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Why farm belt sees rising crime wave

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At the end of a dirt road in rural South Carolina, a lonely truck careered up through the red-clay ruts and into the woods.

The man, wearing chaps and wielding a chain saw, who emerged from the cab worked for himself, state foresters say. But the trees weren't his. Nor were the small profits he made selling the hauled timber to sawyers in the valley. Despite the whine of his saw, for years no one heard these trees fall.

The man, arrested earlier this year, was ax-cut-deep in a growing problem for America's farm belt: rural commodity theft, or "plaid-collar crime." From lush Hawaii to the Carolina plains, artichoke absconders, nut nappers, tree thieves, and even cattle rustlers are plucking, picking, hauling, and siphoning commodities from diesel to mangosteens at impressive rates. Loss is a familiar concept to a farmer. But such audacious heists have prompted many to go on the offensive to police America's wide-open spaces.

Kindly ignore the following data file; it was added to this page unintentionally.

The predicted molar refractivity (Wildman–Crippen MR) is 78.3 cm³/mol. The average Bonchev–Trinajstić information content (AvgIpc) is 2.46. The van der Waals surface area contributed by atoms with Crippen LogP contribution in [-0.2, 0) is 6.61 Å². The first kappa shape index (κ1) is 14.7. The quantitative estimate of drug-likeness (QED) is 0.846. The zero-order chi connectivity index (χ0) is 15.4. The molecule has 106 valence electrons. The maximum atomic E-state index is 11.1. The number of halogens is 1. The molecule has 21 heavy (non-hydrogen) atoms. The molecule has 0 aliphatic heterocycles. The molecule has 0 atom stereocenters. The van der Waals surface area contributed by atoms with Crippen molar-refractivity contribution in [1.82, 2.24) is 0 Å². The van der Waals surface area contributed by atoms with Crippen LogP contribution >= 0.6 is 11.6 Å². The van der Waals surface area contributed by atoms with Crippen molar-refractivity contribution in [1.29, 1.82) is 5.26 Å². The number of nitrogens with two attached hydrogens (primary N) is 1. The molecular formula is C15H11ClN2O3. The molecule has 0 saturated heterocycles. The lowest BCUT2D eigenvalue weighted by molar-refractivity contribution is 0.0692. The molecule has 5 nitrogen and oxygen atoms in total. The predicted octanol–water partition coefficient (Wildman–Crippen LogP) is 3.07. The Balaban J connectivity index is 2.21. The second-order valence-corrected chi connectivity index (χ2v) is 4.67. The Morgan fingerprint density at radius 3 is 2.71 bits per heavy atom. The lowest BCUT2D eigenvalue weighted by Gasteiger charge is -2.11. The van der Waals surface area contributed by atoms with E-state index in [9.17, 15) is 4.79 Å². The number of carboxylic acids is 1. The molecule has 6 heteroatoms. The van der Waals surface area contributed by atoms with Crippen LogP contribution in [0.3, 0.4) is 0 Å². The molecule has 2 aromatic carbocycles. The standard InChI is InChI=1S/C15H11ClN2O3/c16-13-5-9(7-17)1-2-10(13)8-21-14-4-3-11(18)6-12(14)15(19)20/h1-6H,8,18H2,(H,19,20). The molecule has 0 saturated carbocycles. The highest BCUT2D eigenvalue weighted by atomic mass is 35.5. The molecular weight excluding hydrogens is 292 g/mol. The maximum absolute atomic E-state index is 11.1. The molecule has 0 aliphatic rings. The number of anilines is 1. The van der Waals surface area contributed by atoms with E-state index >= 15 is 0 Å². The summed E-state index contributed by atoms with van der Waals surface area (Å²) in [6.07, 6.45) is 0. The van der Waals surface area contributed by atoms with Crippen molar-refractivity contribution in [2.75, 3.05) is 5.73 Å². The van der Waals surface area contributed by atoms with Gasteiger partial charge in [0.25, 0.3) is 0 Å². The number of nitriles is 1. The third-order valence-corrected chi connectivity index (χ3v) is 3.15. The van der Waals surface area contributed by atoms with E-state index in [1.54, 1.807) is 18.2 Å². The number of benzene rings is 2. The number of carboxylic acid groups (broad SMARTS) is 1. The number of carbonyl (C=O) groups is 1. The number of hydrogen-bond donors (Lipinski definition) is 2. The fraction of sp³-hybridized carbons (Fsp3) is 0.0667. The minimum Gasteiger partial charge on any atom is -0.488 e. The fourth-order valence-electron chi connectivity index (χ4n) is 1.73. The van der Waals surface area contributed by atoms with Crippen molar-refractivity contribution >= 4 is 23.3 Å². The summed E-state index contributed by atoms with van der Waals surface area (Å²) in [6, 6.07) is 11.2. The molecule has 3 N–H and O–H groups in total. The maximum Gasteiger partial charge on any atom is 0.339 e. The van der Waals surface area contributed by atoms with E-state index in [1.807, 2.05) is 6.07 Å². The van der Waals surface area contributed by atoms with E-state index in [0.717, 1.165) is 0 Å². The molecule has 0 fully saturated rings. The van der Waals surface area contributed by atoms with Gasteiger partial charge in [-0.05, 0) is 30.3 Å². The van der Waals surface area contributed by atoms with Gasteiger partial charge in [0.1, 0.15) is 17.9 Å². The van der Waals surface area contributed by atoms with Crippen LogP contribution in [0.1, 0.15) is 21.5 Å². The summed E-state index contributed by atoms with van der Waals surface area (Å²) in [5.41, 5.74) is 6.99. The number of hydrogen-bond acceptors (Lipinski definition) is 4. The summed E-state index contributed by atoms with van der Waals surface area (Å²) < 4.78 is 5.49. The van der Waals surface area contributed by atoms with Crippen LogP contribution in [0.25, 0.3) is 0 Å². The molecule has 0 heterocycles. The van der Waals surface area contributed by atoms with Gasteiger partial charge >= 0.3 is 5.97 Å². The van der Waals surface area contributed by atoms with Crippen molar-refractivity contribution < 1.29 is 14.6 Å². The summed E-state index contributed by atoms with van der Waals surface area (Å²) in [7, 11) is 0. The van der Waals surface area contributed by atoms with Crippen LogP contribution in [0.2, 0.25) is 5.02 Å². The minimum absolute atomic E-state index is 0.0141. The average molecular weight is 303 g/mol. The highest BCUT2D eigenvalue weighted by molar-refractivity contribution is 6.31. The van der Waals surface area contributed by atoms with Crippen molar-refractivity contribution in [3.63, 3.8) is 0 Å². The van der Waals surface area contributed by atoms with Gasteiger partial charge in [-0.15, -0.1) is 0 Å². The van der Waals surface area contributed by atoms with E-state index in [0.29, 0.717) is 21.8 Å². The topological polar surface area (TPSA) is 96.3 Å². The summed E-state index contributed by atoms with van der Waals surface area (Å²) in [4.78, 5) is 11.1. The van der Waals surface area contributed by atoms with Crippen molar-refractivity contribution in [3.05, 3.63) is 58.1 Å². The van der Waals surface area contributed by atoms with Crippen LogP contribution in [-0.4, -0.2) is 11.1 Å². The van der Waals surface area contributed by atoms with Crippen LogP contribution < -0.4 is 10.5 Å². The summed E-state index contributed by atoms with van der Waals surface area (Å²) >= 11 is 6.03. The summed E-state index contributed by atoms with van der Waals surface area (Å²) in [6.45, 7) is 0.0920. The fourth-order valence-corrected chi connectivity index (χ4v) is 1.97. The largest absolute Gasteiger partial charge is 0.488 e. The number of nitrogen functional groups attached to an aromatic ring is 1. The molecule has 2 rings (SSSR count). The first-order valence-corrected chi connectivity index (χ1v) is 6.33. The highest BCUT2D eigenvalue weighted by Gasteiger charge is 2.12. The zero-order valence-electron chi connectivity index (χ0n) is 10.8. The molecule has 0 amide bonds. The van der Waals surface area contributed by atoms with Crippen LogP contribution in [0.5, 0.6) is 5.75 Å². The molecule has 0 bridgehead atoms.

"The vulnerability of farms is legendary," says Bill Yoshimoto, the supervising attorney for a rural crimes task force in Tulare County, Calif. "They're just wide- open places for crooks to come. And crooks are going to go where the pickings are easy and where the prices are favorable."

Several commodities are particularly in demand because their prices are increasing. Almond prices jumped 70 cents a pound this summer, and beef prices remain high. Prices for high-grade lumber continue to climb. And rural backwoods areas have been hit by the copper theft epidemic across the country after prices peaked at $2.80 a pound this summer.

"If somebody can get [a commodity] for nothing, then it's a real good deal," says Ken Cabe, a senior forester with the South Carolina Forestry Commission in Columbia.


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